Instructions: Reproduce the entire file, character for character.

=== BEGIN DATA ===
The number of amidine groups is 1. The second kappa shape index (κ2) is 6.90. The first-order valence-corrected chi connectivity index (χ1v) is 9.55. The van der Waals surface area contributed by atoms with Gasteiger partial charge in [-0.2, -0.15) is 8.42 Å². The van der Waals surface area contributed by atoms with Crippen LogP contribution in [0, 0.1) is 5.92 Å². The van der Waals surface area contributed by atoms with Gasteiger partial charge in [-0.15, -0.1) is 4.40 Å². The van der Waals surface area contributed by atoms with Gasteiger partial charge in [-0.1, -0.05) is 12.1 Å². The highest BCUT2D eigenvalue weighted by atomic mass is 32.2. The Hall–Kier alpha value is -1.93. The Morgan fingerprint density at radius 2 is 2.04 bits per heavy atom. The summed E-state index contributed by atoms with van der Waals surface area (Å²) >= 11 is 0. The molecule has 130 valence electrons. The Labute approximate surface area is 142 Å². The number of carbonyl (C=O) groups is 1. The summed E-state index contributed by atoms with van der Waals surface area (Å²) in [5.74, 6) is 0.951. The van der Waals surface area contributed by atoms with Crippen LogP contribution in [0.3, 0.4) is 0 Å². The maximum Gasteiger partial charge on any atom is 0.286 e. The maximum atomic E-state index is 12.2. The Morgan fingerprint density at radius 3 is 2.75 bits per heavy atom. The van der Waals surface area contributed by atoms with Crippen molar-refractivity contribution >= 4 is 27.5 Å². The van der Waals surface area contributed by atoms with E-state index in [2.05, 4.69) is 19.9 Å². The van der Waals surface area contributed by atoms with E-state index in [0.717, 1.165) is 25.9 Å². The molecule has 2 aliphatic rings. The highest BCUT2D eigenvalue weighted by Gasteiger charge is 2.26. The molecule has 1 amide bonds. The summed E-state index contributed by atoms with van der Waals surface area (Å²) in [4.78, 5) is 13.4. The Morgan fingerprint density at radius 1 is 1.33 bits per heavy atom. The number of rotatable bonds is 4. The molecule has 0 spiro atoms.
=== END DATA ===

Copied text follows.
The number of amidine groups is 1. The second kappa shape index (κ2) is 6.90. The first-order valence-corrected chi connectivity index (χ1v) is 9.55. The van der Waals surface area contributed by atoms with Gasteiger partial charge in [-0.2, -0.15) is 8.42 Å². The van der Waals surface area contributed by atoms with Crippen LogP contribution in [0, 0.1) is 5.92 Å². The van der Waals surface area contributed by atoms with Gasteiger partial charge in [-0.15, -0.1) is 4.40 Å². The van der Waals surface area contributed by atoms with Gasteiger partial charge in [-0.1, -0.05) is 12.1 Å². The highest BCUT2D eigenvalue weighted by atomic mass is 32.2. The Hall–Kier alpha value is -1.93. The Morgan fingerprint density at radius 2 is 2.04 bits per heavy atom. The summed E-state index contributed by atoms with van der Waals surface area (Å²) >= 11 is 0. The molecule has 130 valence electrons. The Labute approximate surface area is 142 Å². The number of carbonyl (C=O) groups is 1. The summed E-state index contributed by atoms with van der Waals surface area (Å²) in [5.74, 6) is 0.951. The van der Waals surface area contributed by atoms with Crippen LogP contribution in [0.3, 0.4) is 0 Å². The maximum Gasteiger partial charge on any atom is 0.286 e. The maximum atomic E-state index is 12.2. The Morgan fingerprint density at radius 3 is 2.75 bits per heavy atom. The van der Waals surface area contributed by atoms with Crippen molar-refractivity contribution >= 4 is 27.5 Å². The van der Waals surface area contributed by atoms with E-state index in [2.05, 4.69) is 19.9 Å². The van der Waals surface area contributed by atoms with E-state index in [0.717, 1.165) is 25.9 Å². The molecule has 2 aliphatic rings. The highest BCUT2D eigenvalue weighted by Gasteiger charge is 2.26. The molecule has 1 amide bonds. The summed E-state index contributed by atoms with van der Waals surface area (Å²) in [4.78, 5) is 13.4. The Morgan fingerprint density at radius 1 is 1.33 bits per heavy atom. The number of rotatable bonds is 4. The molecule has 0 spiro atoms.